Stock Car Racing as a College Sport?


New member
I picked up a couple of young lads a few months ago in my cab. I was telling them about the Purdue Grand Prix and where some of the local Colleges enter a Team every year. The conversation led to the idea of having a NASCAR-like series for The ACC. The main reason to have a Collegiate Race series is to have the Biggest tailgate party ever. Atfer talking to other students and what not, Here is a list of ideas (mainly from them) to run by the Bob's 4cycle family.

1. The cars must run a V-8 from a Stock truck.

2. The teams must be a Two-Car team (one for a Male driver and the other a Female driver to avoid a Title 9 Issue).

3. As per the NCAA rules, The team can not be paid a Salary.

4. In order to gain as much interest as possible, Have the races on Saturdays in the spring and during the week in the Autumn. In so not to conficit with Football.

5. Not have it be a spec series in order to encourage factory involvement. a.k.a., Supporting the schools engineering programs as a requirement to race in said series.

6. Have all the schools race in the feature and not in a one-on-one race (One student wasn't familiar with how most auto races were run). Hence also the large tailgate crowds at the track.

7. Have races at tracks near the schools, like Bowman Gray, Daytona, Watkins Glen, etc.

What ideas do you all have?
Many of the engineering/science colleges have competitions through SAE. Formula-SAE, Mini-Baja and SAE Solar car races just to name a few. Did the Mini-Baja myself back in the day (1989-1991) a SDSM&T. We traveled from Rapid City, SD to El Paso Texas and Milwaukee Wisconson (both competitions twice) to compete against other engineering colleges from all over the country. Extremely proud of SDSM&T and how their program has grown from a few of "us" guys getting our gearhead fix, to the scholastic program it is now. Wish we could have had the resources then to do the Formula cars.
unoh (university of northwestern ohio) fields an emod at their track, limaland motorsports park. i think i heard of some kind of involvement with arca too but i do not know any of the details at all.
Having raced in the Purdue Grand Prix, I can tell you that it is not the "engineering program" that some make it out to be. I would liken it to engineering about as much as the Rube Goldberg competition. All of the karts are pro-built factory cars, with cages added on (most fabricated at one of a couple local machine shops.) The engines are all pro-built by kart race engine builders. The drivers? Well, there is generally one actual kart racer or two in the field each year, and typically they dominate the race. The rest are fraternity kids that "think" they are bad fast. :) 33 karts in a 150 laps road course race with caged karts and very inexperienced drivers is more of an excuse to party on campus than an actual competition. Not taking away from the race and all the effort the teams put into it, it's just not what racers typically think of.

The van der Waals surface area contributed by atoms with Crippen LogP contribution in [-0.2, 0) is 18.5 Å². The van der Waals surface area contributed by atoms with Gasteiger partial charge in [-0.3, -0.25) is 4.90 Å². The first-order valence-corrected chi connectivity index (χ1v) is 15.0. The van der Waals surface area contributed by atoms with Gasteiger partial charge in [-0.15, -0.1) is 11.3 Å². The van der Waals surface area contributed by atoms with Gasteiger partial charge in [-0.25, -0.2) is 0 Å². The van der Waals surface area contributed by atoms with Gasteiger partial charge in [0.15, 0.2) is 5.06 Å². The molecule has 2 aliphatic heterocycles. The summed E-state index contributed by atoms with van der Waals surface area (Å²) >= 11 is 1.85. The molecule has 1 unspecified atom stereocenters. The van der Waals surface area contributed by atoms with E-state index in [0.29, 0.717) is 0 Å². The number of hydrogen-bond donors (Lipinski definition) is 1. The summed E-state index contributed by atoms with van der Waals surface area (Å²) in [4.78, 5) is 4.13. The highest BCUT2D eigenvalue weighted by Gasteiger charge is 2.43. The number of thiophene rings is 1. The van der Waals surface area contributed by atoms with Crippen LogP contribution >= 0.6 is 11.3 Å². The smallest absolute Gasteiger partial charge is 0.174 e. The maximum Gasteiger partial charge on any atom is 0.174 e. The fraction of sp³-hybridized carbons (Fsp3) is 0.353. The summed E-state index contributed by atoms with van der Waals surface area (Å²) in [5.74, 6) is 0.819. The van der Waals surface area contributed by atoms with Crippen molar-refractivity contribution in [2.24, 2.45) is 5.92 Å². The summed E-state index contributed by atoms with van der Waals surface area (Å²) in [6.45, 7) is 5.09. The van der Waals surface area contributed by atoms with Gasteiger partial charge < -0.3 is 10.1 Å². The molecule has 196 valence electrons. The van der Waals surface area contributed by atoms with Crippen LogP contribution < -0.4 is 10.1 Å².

Now, in the last few years, Purdue has started an all electric grand prix....In this, there is a bit more actual engineering input and student participation involved, especially on the EE side.

The program that UNOH has is a true hands-on racing experience. From working on the cars, to maintaining a dirt track. I'm not too sure what the actual job placement rate is from there into the racing industry, but it looks to be a fun way to go to college. :)

Thanks and God bless,
Brian Carlson
Carlson Racing Engines
Vector Cuts
Celebrating 25 years of service to the karting industry
The UNOH program is very hard to get into
Most colleges with engineering compete in the solar racing and have for years, and it is backed by many large companies as well as the big 3 automakers.

Being a part of this site

I can tell you now, we are in the minority when it comes to college sports, there are some nascar threads from time to time, and it doesnt take long to see how it is thought of
Sounds like a marketing gimmick for a school to get your money. They had a few of those around, I don't think many of the graduates actually work in the racing industry. If you had just an engineering degree at least you would have something to fall back on, and wouldn't be in as bad debit as others.
Purdue does work within the auto and racing industry to place graduating students (not based on their "racing experience," rather their scholarship merits within the degree that they received at Purdue. Through IUPUI (Indy,) they have a booth at the PRI show each year. There is now a whole "Motorsports department" on the main campus. The university sees the motorsports industry as a viable workplace for graduating students and are taking a pro-active approach at getting students some visibility within motorsports. As more and more college graduates are faced with a serious lack of decent paying engineering jobs available, the motorsports industry is grabbing up some very talented young minds. Looks like a win-win to me (especially if you are a motorhead at heart.) :)
UNC-Charlotte has programs to receive a Bachelor's Degree in Mechanical Engineering with a concentration in Motorsports. Being right in the heart of NASCAR, graduates do indeed find themselves employed by the folks we see on TV on Sunday afternoons. Some find internships while still in school. Forsyth Community College in nearby Winston-Salem also offers programs to receive an Associates Degree in Race Car Technology that is supported by and named after Richard Childress.